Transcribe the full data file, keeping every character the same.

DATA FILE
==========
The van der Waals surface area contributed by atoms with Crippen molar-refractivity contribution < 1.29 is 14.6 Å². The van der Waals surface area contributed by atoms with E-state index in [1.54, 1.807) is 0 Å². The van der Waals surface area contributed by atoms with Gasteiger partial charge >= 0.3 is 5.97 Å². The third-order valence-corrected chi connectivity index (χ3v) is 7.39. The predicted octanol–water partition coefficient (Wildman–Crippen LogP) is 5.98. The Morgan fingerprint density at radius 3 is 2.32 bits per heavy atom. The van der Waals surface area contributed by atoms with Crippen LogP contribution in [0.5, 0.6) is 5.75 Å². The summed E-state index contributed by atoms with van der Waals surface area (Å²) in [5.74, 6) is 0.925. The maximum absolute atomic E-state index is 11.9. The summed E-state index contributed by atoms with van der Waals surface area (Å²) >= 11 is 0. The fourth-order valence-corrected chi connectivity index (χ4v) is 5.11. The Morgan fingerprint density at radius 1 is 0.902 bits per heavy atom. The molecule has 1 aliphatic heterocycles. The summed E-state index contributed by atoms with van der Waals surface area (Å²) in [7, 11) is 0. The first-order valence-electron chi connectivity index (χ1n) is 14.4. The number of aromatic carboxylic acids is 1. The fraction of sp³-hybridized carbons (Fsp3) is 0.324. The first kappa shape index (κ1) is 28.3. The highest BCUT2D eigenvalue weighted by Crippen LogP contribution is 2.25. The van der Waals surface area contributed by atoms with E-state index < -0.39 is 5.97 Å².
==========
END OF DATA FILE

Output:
The van der Waals surface area contributed by atoms with Crippen molar-refractivity contribution < 1.29 is 14.6 Å². The van der Waals surface area contributed by atoms with E-state index in [1.54, 1.807) is 0 Å². The van der Waals surface area contributed by atoms with Gasteiger partial charge >= 0.3 is 5.97 Å². The third-order valence-corrected chi connectivity index (χ3v) is 7.39. The predicted octanol–water partition coefficient (Wildman–Crippen LogP) is 5.98. The Morgan fingerprint density at radius 3 is 2.32 bits per heavy atom. The van der Waals surface area contributed by atoms with Crippen LogP contribution in [0.5, 0.6) is 5.75 Å². The summed E-state index contributed by atoms with van der Waals surface area (Å²) in [5.74, 6) is 0.925. The maximum absolute atomic E-state index is 11.9. The summed E-state index contributed by atoms with van der Waals surface area (Å²) >= 11 is 0. The fourth-order valence-corrected chi connectivity index (χ4v) is 5.11. The Morgan fingerprint density at radius 1 is 0.902 bits per heavy atom. The molecule has 1 aliphatic heterocycles. The summed E-state index contributed by atoms with van der Waals surface area (Å²) in [7, 11) is 0. The first-order valence-electron chi connectivity index (χ1n) is 14.4. The number of aromatic carboxylic acids is 1. The fraction of sp³-hybridized carbons (Fsp3) is 0.324. The first kappa shape index (κ1) is 28.3. The highest BCUT2D eigenvalue weighted by Crippen LogP contribution is 2.25. The van der Waals surface area contributed by atoms with E-state index < -0.39 is 5.97 Å².